Bringing a message of reconciliation to a very big podium


Sgt. Chantal Larocque sings trilingual anthem at Blue Jays game

Christian Gammon-Roy


It was an unforgettable moment for countless people, including the guest of honour herself, when Chantal Larocque sang the national anthem to open the Blue Jays baseball game in Toronto on September 30th. In observance of the National Day for Truth and Reconciliation, Larocque was invited to sing the O Canada in French, English and Algonquin at the Blue Jays’ home, the Rogers Centre. The Anishinabek Police (APS) Sergeant sang the anthem in front of the packed stadium, which included roughly 200 people who came just to support her: community members, other APS staff, and friends. To her surprise, her performance was aired live along with the game, so people coast-to-coast got to see it too.

The story of how she got there begins with the creation of this tri-lingual version of the anthem. “What happened is, during COVID, when the first 215 children were found in Kamloops on the residential school property, there was this very anti-Canada Day sentiment,” Larocque explains, which she says prompted the idea of creating the APS version of the national anthem in multiple languages, and eventually recording it then producing a video featuring Larocque.

Once the APS’ O Canada video was posted online, it began to take on a life of its own. “The video goes out on social media, and to be honest we didn’t think a whole lot of people would see it, and then it started to go a little bit viral. Schools started using it in the morning for the anthem. Sporting teams were using it as well. We were getting requests to use it, and absolutely, it’s there to share. So, it kind of grew and what happened is someone from the Blue Jays came across it on social media, and they sent it to their entertainment chief saying, ‘find this officer to see if she could do the Jay’s game on the 30th,’” Larocque describes.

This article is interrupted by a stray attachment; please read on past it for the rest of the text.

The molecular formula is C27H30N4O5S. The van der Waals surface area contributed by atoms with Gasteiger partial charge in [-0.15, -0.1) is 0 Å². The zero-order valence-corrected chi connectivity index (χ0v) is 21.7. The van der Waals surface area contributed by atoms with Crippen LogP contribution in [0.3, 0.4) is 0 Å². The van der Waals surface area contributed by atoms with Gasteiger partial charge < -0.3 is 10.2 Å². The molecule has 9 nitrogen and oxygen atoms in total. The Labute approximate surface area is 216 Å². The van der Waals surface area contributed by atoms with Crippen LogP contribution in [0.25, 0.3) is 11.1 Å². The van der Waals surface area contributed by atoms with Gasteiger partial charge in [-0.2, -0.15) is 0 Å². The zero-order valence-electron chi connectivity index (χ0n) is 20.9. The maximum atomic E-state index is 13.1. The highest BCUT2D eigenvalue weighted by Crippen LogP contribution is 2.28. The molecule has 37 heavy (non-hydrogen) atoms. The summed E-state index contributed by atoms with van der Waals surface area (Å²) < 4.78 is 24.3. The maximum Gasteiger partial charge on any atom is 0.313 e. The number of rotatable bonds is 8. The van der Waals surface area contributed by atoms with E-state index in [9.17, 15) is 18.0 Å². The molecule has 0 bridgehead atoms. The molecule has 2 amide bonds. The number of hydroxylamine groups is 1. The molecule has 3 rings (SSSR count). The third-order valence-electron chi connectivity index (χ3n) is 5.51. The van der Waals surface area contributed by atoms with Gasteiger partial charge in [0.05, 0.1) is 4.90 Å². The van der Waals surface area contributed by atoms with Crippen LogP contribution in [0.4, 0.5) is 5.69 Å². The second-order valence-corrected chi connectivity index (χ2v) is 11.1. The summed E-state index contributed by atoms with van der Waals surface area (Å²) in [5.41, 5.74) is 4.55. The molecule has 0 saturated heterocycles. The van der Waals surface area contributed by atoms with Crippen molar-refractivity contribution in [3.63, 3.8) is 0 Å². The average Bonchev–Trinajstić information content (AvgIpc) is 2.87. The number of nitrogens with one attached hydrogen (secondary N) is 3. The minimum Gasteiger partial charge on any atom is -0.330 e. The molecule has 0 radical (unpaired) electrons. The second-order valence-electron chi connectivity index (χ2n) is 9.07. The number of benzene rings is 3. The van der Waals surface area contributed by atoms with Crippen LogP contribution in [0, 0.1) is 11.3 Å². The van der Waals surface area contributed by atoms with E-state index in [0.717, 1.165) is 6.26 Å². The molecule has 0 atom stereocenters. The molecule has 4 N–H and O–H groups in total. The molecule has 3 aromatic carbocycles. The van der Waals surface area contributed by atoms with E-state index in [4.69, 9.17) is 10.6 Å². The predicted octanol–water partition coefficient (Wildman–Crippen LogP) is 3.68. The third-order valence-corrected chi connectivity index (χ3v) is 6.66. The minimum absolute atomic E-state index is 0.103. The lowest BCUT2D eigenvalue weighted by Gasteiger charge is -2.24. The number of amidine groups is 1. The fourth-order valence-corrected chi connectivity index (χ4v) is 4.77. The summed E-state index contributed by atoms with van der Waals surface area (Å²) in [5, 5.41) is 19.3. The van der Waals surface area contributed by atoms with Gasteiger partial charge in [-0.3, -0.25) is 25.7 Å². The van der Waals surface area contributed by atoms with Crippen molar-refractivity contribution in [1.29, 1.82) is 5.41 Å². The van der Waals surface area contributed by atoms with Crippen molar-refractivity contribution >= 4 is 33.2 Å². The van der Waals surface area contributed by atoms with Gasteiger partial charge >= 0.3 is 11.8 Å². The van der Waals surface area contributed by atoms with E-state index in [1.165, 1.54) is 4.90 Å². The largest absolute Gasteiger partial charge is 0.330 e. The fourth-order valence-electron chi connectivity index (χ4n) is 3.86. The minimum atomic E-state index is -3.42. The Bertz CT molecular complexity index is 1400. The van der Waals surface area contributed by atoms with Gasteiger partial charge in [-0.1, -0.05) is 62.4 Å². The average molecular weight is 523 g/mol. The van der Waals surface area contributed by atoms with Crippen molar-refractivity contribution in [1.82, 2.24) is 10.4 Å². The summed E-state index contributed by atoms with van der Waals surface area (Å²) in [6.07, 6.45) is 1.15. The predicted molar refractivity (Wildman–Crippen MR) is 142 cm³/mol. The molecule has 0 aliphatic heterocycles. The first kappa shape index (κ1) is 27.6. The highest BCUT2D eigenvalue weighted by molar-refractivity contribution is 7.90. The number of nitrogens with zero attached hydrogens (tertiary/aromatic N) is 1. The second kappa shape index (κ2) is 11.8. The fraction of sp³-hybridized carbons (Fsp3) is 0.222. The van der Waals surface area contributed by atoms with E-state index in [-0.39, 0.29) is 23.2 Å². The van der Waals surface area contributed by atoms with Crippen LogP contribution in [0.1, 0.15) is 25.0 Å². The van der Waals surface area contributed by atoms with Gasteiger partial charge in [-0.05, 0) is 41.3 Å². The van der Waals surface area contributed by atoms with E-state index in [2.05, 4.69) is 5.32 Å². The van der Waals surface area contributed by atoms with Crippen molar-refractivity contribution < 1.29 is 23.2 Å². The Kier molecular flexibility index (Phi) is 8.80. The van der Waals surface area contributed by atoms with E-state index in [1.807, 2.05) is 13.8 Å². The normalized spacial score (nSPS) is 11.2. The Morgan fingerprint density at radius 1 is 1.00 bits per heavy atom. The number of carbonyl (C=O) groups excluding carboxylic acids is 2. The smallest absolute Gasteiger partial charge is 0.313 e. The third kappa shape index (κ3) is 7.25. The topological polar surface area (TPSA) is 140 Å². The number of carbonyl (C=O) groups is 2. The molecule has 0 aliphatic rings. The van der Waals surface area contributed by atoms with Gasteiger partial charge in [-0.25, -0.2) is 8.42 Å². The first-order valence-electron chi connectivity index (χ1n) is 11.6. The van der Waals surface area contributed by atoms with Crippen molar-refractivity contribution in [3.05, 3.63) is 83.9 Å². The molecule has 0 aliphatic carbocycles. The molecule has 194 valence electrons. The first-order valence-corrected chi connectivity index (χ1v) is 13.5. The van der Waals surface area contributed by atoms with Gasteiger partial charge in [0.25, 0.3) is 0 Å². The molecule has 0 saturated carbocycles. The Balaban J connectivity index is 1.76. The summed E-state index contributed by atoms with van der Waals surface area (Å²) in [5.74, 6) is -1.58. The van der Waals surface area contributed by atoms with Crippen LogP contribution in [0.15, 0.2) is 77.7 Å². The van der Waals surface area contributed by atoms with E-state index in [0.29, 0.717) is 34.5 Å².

At first, she didn’t quite believe it was real. The Blue Jays’ Entertainment manager had left a message through the APS’ answering machine, and Larocque initially thought it might be a prank until she saw the Caller ID and the Toronto area phone number. She quickly called back. “When I spoke to the lady she said, ‘oh my gosh, I can’t believe you’re calling me’, and I said, ‘I can’t believe you’re calling me!’” she laughs.

When asked how she felt in the moments leading up to her performance, Larocque admits that she had a touch of stage fright. “I was pretty nervous, but when I stepped up to do the anthem, I quickly told myself; ‘This is a big moment, and it’s not about you. It’s about all those that are not here, it’s about all the children, about all those that are here to support you, and all Indigenous people across Canada having this opportunity, so just go out there and do it. You’re doing it for a mass group here,’” she recalls. The O Canada began in French, continued in English, but when Larocque began to sing in Algonquin, an audible cheer erupted from the stands across the stadium. “I could hear them, they were past 3rd base, kind of in the foul ball zone, and I could hear from where I was standing the cheering. It was amazing,” she says, adding that even the staff at the stadium were surprised by that reaction. “It was interesting, because the Jays’ staff said, ‘we’ve never heard a crowd so loud and proud for an anthem singer.’”

Another very important part of Larocque’s performance was when she raised an eagle’s feather during the song. “For me personally, the eagle feather is just calming, it just grounds you a little bit more. It was the eagle feather from our Nipissing detachment, but it’s a cultural reference for people, that is visual, to go ‘ok, I’m being honoured right now, our people are being honoured.’ It’s something that is symbolic from the east to the west coast. […] Raising that feather was just raising Indigenous peoples’ hands up to being acknowledged, and seen, and recognized,” she explains.

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